Plus: Tobias Lindholm tells TheWrap why he opened six-episode miniseries on a totally different homicide case
HBO’s “The Investigation” is a tough watch, especially for those of us who knew Swedish journalist Kim Wall, but writer/director Tobias Lindholm made an engrossing miniseries out of the fairly mundane detective work that went into proving out one of the most heinous murders — and biggest tabloid stories — of our time.
The six-episode Scandinavian dramatization starts in a courtroom as viewers — and head homicide investigator Jens Møller (portrayed by Soren Malling, pictured above) and prosecutor Jakob Buch-Jepsen (Pilou Asbæk) — hear an unfavorable (for the good guys, at least) verdict in a murder case. This legally unprovable murder, which we are made to believe was definitely committed by the defendant, has no real relation to the Wall murder case.
It was a tough sell for Lindholm to convince others this was the right opening scene
“I had a hard time explaining it in the beginning to everybody else. But, for me, it was very important to make the audience understand the rules of the game that the prosecutors, the police and the defense and the perpetrators — or at least the people on trial — are playing,” Lindholm told TheWrap. “Because in courtrooms, it is not about whether you have done it or not. It is about whether the prosecutor can erase any reasonable doubt that you’ve done it. That’s very different. I wanted to show that cynical line of rules of the game that we’re playing.”
The tough loss certainly set the stakes for later when Møller and his team are tasked with handling Buch-Jepsen a slam-dunk conviction in the Wall murder case. It was basically the O.J. Simpson case over there — no pressure.
“And then of course I wanted to let the audience know how personal it is for these guys and how much they hate to lose,” he continued. “Because if they know that somebody did it, but law is protecting that person– in the big picture, they live with it because that’s how democracy works, but in the individual case it’s a nightmare. By showing this we understand the drive of Jens and Jakob later. And that felt important to me.”
Lindholm, who in his everyday life avoided the sad and gory details of the Wall tragedy as much as anyone could stay away from such an unavoidable story — the largest in his 43 years, Lindholm told TheWrap — initially dismissed what local news dubbed the “Submarine Case” as simply “some crazy guy did something terrible once more.”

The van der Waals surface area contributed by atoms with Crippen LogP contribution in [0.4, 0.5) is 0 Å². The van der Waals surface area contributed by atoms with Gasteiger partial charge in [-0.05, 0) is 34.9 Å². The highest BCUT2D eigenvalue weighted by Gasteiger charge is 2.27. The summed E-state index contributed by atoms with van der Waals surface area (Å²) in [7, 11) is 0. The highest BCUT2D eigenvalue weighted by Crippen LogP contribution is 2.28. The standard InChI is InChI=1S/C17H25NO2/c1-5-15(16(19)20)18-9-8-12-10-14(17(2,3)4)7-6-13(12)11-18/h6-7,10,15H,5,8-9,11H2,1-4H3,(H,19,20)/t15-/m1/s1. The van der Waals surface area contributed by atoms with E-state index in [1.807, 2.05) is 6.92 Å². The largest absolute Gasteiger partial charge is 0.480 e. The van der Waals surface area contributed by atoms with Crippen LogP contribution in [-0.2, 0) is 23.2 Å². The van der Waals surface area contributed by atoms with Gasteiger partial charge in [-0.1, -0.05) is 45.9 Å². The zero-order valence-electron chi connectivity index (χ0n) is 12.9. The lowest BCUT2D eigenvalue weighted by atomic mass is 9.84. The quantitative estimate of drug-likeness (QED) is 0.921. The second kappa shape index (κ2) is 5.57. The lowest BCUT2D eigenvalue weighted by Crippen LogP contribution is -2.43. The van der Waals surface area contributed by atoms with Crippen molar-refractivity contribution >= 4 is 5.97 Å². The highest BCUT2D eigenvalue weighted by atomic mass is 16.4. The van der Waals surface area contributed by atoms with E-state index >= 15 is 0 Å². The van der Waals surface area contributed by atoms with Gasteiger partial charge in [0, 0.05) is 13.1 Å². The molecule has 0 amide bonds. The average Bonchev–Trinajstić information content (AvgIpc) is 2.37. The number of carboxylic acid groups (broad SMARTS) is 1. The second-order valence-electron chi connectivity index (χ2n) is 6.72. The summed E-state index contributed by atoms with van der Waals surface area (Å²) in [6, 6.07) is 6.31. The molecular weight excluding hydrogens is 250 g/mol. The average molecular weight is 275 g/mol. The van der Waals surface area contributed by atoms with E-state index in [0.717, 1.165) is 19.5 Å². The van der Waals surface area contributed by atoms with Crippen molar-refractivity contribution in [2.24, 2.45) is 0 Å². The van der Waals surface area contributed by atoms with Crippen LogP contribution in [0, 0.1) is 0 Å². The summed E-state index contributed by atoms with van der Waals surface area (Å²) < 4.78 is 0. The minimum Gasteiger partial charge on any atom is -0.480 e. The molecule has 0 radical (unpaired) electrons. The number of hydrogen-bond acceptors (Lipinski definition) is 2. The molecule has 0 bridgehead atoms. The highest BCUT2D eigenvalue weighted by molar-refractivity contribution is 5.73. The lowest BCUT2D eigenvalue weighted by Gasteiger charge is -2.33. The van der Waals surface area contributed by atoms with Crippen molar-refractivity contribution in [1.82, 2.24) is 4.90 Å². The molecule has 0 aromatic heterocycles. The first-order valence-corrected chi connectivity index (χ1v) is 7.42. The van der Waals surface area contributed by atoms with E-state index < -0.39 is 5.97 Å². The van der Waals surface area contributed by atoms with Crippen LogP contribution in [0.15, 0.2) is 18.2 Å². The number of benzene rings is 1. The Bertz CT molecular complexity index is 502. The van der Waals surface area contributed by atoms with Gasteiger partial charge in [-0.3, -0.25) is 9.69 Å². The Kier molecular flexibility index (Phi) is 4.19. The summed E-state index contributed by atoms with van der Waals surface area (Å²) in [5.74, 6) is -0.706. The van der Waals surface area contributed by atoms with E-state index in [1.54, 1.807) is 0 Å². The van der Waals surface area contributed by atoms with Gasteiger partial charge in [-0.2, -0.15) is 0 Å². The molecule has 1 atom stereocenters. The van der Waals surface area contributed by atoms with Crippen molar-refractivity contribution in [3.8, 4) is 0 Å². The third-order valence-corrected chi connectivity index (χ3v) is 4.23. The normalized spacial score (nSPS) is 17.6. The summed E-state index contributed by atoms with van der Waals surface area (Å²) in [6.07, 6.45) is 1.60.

That was, at least, until he met the real Jens Møller over coffee. Møller told Lindholm a different story.
“Suddenly, I understood that in this darkness that we all were obsessed with back in 2017…there was this story about life and about human sacrifice and friendship and loyalty and all the things that we value in life,” Lindholm recalled, heralding the work of Møller, his team and the strength of Kim’s parents Ingrid and Joachim Wall, with whom he’d form a professional (for this series) and personal relationship.
While Lindholm (mostly) fashions his projects from real-life stories, “The Investigation” is a TV show, and TV shows need to be entertaining. We’re not sure that is the exact right adjective for this one, but the word gripping sure applies.
In terms of creative liberties taken on “The Investigation,” Lindholm omitted some people involved in the search for truth and instead created composites — a common practice in adapting real stories for the television medium.
“The real case, more than 20 investigators worked,” Lindholm said, rattling off a few such minor leaps for us. “Jens also has a son.”
And then there was the whole “submarine” part of the “Submarine Case.” Lindholm said he “deliberately changed the drawings” of the real homemade sub so that he wouldn’t “allow” himself “to be fascinated with it.”
“I changed the route of the submarine so that we don’t have people going out there diving, trying to find stuff,” he said. “Other than that, no facts in the investigation — at all — were changed.”
Of course, the largest and most notable — and noticeable — addition-by-subtraction is the fact that the Danish inventor who murdered and dismembered Wall, Peter Madsen, is never seen nor named. Why? In Lindholm’s words, because “he didn’t really matter” in this story of the dogged (and dog-centric, in the end) police work. In ours, because f— him.
In 2017, Kim Wall went missing after she boarded a submarine to interview Danish entrepreneur Madsen in what became known as “The Submarine Case.” The sub was found sunken the morning after the Aug. 10, 2017 interview, and Madsen was charged, and later convicted, of Wall’s murder.
“The Investigation” was made in close cooperation with the real-life Jens Møller and Kim Wall’s parents.
Readers can learn more about Kim Wall’s life and journalism and donate to the Kim Wall Memorial Fund here.
“The Investigation” premieres Monday, Feb. 1 at 10 p.m. ET on HBO.
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